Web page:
Children's Health Mental Health

Not simply adapting Buddha for suburbia

Written by Kerry Cullinan

In the US, capitalists seem to be ‘looting’ Buddhism, making off with its meditation ‘mindfulness’ techniques and ignoring spiritual teachings such ‘loving kindness’. But how is mindfulness unfolding in South Africa?

Upmarket lifestyle shops sell statues of Buddha by the thousand while some of Wall Street’s most successful traders claim that meditation helps them to focus – thus enabling them to make more money.

The Buddhist concept of “mindfulness” is also growing in popularity in Western medicine, as more studies show the benefits of meditation and yoga on reducing anxiety and depression.

Earlier this year, Time magazine devoted a cover story to the “mindful revolution”, while Bloomberg featured a story headlined “To make a killing on Wall Street, start meditating”.

Mindfulness, simply put, encourages people to be aware of what is happening in the present moment without judgment, often through meditation based on breathing.

Scientific studies now prove what Buddhist monks have long felt: that the effects of meditation can be measured in the brain, particularly in the prefrontal cortex that regulates emotions.

But it is hard not to be cynical about what looks like capitalist “looting” of an ancient Eastern spirituality, taking meditation and applying it for material benefit while ignoring the Buddhist values of compassion, tolerance and the pursuit of wisdom.

Neuroscientist Dr Cliff Saron, from the University of California at Davis, has been studying mindfulness since the 1970s.

Disturbed by the recent popularity of mindfulness with hedge-fund traders, Saron says sardonically that “the way it has gained traction might be a retraction”.

But his painstaking efforts have added to growing scientific proof of the positive effects of meditation.

In 2007, Saron and colleague Alan Wallace started the Shamatha Project, in which they conducted a battery of tests on 60 volunteers before and after they went on a three-month retreat.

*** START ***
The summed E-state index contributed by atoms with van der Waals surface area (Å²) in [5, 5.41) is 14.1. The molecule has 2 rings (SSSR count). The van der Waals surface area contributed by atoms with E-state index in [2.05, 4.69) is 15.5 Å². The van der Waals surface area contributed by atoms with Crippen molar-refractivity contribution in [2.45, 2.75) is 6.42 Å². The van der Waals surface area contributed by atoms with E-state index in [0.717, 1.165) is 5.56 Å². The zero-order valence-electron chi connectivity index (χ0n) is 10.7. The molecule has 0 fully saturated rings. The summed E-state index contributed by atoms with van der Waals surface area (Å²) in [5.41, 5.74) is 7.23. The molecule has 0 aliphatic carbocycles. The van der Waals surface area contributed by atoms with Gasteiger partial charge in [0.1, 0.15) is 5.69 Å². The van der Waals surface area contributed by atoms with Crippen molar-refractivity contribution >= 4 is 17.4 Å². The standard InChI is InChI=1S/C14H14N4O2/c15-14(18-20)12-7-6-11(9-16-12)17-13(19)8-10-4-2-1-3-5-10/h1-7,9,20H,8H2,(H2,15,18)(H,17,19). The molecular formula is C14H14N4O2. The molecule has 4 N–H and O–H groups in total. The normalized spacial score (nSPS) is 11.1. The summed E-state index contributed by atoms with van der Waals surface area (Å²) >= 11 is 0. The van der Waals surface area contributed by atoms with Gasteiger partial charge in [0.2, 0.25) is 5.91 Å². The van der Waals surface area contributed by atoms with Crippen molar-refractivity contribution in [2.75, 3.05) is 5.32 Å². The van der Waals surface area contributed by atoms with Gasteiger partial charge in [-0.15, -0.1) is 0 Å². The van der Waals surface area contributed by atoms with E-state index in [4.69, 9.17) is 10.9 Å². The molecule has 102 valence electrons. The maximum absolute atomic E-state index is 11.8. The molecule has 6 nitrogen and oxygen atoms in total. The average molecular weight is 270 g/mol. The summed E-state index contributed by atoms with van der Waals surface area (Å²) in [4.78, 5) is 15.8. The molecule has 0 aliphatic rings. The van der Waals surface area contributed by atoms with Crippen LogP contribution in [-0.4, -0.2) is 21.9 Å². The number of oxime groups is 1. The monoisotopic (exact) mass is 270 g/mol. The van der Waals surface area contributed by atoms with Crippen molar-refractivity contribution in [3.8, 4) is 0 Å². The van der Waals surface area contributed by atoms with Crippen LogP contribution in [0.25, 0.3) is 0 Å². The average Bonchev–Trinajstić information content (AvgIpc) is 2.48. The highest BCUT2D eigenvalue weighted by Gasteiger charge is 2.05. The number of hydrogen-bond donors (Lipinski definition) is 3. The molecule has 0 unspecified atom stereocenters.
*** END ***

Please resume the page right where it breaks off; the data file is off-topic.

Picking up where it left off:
At the retreat, the volunteers did hours of meditation and yoga in relaxed surrounding. Afterwards, they had increased attention and focus, were more able to control inappropriate emotional responses, more able to engage with the suffering of others and less judgmental.

At a cellular level, after the retreat the volunteers also had higher levels of the enzyme telomerase, which protects DNA during cell division and may slow down aging.

Saron was in South Africa this month to address the country’s first national conference on mindfulness hosted by the Institute of Mindfulness in South Africa (IMISA) and Stellenbosch University’s Faculty of Medicine and Health Sciences.

Mindfulness is growing in popularity in South Africa, particularly amongst psychologists working with depressed and anxious clients and those with obsessive compulsive disorder.

Seven years ago, IMISA was set up to promote “the practice, research and application of mindfulness-based interventions (MBIs) in the health care sector and broader society”.

But IMISA director Dr Simon Whitesman says mindfulness will not thrive in South Africa if it simply tries to get individuals to selfishly adopt a meditation “technique” for their own benefit while ignoring the “degree of suffering and brokenness in this country”.

“Mindfulness is not taking Buddhism and repackaging it for the masses,” Whitesman told delegates at the opening of the Stellenbosch conference.

If mindfulness was to take root in South Africa, it had to “step into the suffering” and take into account “the challenges of poverty, unemployment, massive inequality and a failing education system”, he added.

Jamie Lachman, the Executive Director of Clowns without Borders, has taken up this challenge and is using mindfulness in poor communities in an attempt to reduce child abuse.

Clowns without Borders’ Sinovuyo Caring Families Programme aims to help parents to develop a loving relationship with their children. Parents are taught a range of coping skills during the 12-week course, including how to use cool down before responding to their child’s negative behaviour and how to focus on the positive things about their children.

“I don’t say, ‘Gogo, we are going to practice mindfulness.’ I say ‘relax and concentrate on your breath’,” says Lachman, reporting that parents, caregivers and children have responded well to the meditation, saying that it has helped them to relax and let go of anger.